News February 22, 2021 at 03:30 pm

Former South Africa president Jacob Zuma, 78, faces two-year jail term prosecution

Nii Ntreh February 22, 2021 at 03:30 pm

February 22, 2021 at 03:30 pm | News

FILE PHOTO: Jacob Zuma is accused of embezzlement of state funds as well as other criminal activities during his presidency between 2009 and 2018. Photo Credit: Times Live

A former President of South Africa, Jacob Zuma, could be going to jail for two years at least, if the commission of inquiry charged to investigate allegations of bribery and embezzlement leveled against him, has its way at the country’s constitutional court.

The commission has referred to the constitutional court Zuma’s failure to appear before it last week as well as the ex-president’s refusal or inability to provide affidavits he has been ordered to. He is being accused of contempt by the commission for which the body has requested the jail term.

Zuma’s presidency between 2009 and 2018 has been identified by investigators as one of the most corrupt for the Rainbow Nation in the post-apartheid era. But Zuma has denied all accusations of wrongdoing.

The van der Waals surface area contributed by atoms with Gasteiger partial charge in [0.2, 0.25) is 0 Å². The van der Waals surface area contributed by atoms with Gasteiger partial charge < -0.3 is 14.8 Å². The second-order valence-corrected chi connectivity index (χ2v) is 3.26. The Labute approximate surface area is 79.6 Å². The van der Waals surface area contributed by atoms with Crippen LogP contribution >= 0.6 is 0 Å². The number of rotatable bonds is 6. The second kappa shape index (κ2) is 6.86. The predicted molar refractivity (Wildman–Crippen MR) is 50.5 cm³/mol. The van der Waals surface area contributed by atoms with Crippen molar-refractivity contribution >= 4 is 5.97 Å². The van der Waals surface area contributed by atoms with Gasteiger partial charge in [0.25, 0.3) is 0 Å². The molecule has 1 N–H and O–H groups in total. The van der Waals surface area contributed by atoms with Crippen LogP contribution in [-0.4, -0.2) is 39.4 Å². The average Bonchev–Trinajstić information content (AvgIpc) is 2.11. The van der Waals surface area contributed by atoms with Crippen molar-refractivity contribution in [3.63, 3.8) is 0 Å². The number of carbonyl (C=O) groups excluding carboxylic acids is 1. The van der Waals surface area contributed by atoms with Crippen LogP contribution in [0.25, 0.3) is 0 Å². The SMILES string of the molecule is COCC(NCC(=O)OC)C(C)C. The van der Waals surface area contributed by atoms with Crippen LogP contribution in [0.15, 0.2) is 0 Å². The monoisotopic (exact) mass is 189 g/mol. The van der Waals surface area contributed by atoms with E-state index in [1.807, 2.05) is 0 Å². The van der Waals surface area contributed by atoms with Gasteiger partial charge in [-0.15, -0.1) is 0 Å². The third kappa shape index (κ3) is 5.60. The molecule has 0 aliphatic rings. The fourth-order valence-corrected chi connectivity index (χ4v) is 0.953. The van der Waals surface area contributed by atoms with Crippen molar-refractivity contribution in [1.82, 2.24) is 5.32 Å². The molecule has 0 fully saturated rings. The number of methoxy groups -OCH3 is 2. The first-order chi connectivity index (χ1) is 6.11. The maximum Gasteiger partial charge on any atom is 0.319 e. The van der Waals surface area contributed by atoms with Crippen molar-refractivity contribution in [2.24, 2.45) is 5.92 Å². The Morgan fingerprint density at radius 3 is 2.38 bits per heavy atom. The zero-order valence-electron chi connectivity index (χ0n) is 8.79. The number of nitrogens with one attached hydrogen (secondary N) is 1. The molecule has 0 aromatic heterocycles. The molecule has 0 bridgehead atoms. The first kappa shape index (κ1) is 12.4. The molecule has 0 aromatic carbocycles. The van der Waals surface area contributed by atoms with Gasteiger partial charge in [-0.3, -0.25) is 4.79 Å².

Zuma’s woes have compounded since he resigned unceremoniously in 2018 due to these very allegations. In 2018, he was charged with 16 counts of fraud, racketeering and money laundering involving an arms deal from the late 1990s that cost $2.5 billion.

He is also accused of ceding political influence to members of the Gupta family who have been sanctioned by the U.S. Treasury Department over corrupt activities. Some have alleged that the Gupta family was even allowed to appoint ministers and skip due process in transactions with the government.

The 78-year-old has also spoken through his lawyers of his disdain for the commission of inquiry that he believes is biased against him. In November, it was reported that Zuma refused to answer some questions, forcing the legal representative of the commission Paul Pistorius to say Zuma believes the inquiry is a “political conspiracy”.

The commission was not constituted with prosecutorial powers, however, bodies that can prosecute can fall on the commission’s findings. This may be the reason why Zuma’s corner holds reservations over how the commission has allowed witnesses whose accounts have implicated the former president in corrupt activities.

Witnesses before the commission have included former cabinet ministers and lawmakers.

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